Loading presentation...

Present Remotely

Send the link below via email or IM


Present to your audience

Start remote presentation

  • Invited audience members will follow you as you navigate and present
  • People invited to a presentation do not need a Prezi account
  • This link expires 10 minutes after you close the presentation
  • A maximum of 30 users can follow your presentation
  • Learn more about this feature in our knowledge base article

Do you really want to delete this prezi?

Neither you, nor the coeditors you shared it with will be able to recover it again.


The Seven Contemporary Approaches to Psychology

No description

Omiete Erekosima

on 20 August 2014

Comments (0)

Please log in to add your comment.

Report abuse

Transcript of The Seven Contemporary Approaches to Psychology

The Seven Contemporary Approaches to Psychology
Omiete Erekosima

the scientific study of the human mind and its functions, especially those affecting behavior in a given context.
There are 7 approaches to psychology
Behavior Genetics
The Neuroscience Perspective of psychology is the study of one's nervous systems and related organs and how their functions and interactions affect one;s behaviors and behavioral patterns.
Rodger Sperry
Rodger W. Sperry was a researcher who discovered the various functions of the two hemispheres of the brain and developed techniques to measure these functions. His work greatly improved the treatment of Epilepsy.
This field of psychology investigates how primal instincts and motives influence ones behavior.
Behavior Genetics
Behavior Genetics studies the impact that genes and hereditary disorders have on the human behavior.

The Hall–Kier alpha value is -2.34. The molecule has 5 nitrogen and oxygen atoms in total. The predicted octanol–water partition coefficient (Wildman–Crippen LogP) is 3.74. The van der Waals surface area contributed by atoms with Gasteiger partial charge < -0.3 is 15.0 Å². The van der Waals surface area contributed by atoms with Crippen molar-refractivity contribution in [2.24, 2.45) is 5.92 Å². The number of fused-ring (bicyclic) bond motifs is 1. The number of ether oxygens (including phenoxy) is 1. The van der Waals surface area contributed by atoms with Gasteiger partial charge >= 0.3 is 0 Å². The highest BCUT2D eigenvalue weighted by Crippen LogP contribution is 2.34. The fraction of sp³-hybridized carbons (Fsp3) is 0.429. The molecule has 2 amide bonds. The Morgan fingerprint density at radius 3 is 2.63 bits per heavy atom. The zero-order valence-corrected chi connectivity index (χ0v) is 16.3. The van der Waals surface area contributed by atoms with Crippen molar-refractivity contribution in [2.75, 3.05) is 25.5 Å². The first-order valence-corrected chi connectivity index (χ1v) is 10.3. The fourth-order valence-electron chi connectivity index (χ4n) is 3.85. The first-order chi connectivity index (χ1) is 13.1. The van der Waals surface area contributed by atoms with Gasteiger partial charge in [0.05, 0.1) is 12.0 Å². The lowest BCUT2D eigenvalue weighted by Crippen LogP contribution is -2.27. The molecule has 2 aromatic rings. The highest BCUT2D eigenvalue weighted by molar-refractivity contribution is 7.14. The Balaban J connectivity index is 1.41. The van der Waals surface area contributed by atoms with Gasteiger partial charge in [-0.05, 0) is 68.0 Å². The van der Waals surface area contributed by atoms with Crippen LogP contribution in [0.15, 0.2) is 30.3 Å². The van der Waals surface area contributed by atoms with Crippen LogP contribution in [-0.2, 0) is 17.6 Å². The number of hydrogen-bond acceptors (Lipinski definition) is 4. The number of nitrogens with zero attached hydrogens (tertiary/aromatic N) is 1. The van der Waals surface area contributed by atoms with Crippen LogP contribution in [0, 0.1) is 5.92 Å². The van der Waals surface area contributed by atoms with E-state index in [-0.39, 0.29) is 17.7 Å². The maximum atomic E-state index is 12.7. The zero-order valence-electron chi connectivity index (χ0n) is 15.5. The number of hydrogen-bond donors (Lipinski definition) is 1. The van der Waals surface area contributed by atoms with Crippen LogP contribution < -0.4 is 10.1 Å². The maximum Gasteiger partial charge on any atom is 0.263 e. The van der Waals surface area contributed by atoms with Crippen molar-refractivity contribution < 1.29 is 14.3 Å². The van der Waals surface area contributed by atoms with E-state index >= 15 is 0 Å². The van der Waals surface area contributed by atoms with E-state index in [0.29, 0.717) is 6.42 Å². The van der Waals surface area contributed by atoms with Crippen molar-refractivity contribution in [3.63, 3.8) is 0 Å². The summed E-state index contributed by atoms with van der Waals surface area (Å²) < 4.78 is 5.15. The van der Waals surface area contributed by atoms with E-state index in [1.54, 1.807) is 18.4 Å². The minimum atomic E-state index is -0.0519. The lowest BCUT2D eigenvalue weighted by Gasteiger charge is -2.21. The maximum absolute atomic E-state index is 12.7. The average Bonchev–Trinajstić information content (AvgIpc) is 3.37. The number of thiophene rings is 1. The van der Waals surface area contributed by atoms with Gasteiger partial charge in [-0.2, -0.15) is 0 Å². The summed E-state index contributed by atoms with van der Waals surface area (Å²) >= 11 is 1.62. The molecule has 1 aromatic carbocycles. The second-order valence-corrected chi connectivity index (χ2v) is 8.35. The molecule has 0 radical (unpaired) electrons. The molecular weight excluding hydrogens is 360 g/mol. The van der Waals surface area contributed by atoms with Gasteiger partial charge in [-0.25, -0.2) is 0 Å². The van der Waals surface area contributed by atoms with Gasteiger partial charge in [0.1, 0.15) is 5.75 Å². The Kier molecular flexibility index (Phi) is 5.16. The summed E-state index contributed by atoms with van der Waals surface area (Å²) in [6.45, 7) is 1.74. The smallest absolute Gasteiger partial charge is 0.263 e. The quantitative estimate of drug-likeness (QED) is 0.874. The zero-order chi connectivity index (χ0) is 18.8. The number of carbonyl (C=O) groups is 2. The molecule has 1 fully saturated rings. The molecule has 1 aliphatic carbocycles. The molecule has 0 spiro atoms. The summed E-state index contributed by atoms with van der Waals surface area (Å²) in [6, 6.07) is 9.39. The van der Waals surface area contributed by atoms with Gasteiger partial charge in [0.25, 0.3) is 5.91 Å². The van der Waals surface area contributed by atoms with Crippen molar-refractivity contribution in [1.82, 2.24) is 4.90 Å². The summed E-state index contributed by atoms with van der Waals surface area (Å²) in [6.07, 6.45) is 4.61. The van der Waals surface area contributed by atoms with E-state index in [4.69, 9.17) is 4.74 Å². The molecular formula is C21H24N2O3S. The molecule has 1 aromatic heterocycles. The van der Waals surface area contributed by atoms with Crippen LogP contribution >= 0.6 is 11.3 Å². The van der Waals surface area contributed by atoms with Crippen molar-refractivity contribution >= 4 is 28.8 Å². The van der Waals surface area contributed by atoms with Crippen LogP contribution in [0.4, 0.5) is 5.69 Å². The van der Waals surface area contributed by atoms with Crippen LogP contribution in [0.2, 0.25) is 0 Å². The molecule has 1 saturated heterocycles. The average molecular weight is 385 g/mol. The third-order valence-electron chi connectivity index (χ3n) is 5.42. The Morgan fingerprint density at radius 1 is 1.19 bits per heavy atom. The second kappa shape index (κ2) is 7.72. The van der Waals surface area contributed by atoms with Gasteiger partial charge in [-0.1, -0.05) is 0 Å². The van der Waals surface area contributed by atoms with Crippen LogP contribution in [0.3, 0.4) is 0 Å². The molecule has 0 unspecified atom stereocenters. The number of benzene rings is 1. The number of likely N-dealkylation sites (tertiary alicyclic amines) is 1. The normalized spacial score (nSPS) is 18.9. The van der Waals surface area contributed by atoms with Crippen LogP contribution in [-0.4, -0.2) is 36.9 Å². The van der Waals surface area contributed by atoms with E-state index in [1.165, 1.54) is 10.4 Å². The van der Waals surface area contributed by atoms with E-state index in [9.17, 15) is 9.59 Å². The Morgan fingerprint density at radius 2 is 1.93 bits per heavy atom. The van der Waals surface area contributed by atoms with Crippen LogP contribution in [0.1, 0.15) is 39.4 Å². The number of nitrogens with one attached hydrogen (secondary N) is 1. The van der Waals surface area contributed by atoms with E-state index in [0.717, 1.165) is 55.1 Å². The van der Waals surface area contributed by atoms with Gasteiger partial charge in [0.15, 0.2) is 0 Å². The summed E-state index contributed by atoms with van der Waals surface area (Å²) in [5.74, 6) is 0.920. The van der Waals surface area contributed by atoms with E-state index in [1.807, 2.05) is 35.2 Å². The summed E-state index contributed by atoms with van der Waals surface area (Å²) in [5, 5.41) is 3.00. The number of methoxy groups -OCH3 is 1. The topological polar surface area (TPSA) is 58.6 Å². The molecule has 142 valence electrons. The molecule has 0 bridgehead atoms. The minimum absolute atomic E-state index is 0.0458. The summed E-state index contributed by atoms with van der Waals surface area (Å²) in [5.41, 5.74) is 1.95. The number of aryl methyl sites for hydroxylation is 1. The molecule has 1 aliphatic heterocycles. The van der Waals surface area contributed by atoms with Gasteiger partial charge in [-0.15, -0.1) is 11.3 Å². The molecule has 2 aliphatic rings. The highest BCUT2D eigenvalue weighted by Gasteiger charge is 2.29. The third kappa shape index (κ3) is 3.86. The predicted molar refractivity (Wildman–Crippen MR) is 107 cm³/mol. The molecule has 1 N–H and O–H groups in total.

The Psychodynamic approach studies the impulses ans instincts of the unconscious mind (often being sexual or aggressive in nature) and how these impulses clash with cultural norms.
Behavioral Psychology studies the learning process and how rewards and punishments influence learning.
The Cognitive approach to Psychology studies the mechanisms that allow to receive, store, and process information.
The Socio-cultural approach of Psychology studies how behavior is influenced by society, history, and culture.
Professor Anne Campbell
Anne Campbell is a professor in Psychology at Durham University. Her work studied how gender influences aggression and sexual perceptions and standards.
sir Francis Galton
Sir Fancis Galton ( one of Charles Darwin's cousins ) studied the heritability of of human skills and abilities focusing on mental characteristics.He is hailed as one of the first behavioral geneticists.
Sigmund Freud
( You knew this one was coming )
The Father of Psychoanalysis, Sigmund developed techniques such as free association and transference. He also studied the impact that one's childhood had on their future behavioral patterns. Freud postulated that even young children ( and thus all of humanity) are driven by sexual impulses.
John Watson
John Watson founded behavioral Psychology. He believed that Psychology should be the objective study of observable behavior, and how to predict and control it. In his most notable experiment - dubbed the little Albert experiment - he conditioned a young boy to be afraid of a tiny mouse.
Nature VS. Nurture
Jean Piaget
Jean Piaget studied how children grew and developed cognitively. His work showed that children learn and reason in a totally different way than adults do. He also developed tests to reveal different cognitive abilities in an individual.
Stanley Milgram
Stanley Milgram is an American social Psychologist best known for his work studying authority and obedience. In the famous Milgram experiment ( conducted during the Nuremberg trials) Milgram showed that people are willing to cause extreme harm to one another if they willingly submit to one's authority.
This is The largest debate in the field of psychology. Does one's behavior stem solely from genetics, or does one acquire behaviors from condition in their surrounding environment?
This side of the argument poses the idea that behaviors are entirely genetic, that is to say, one acquires his or her behavior and behavioral patterns from the genetic material of their parents.
This school of thought poses the idea that ones behavior and behavioral patterns are conditioned ( and promoted by ) by the environment. For example, a child has parents who smokes, the child grows up to become a smoker - not because he or she was genetically pre-disposed, but because smoking was a regular part of their childhood environment.
...Perhaps there in truth in both...
Full transcript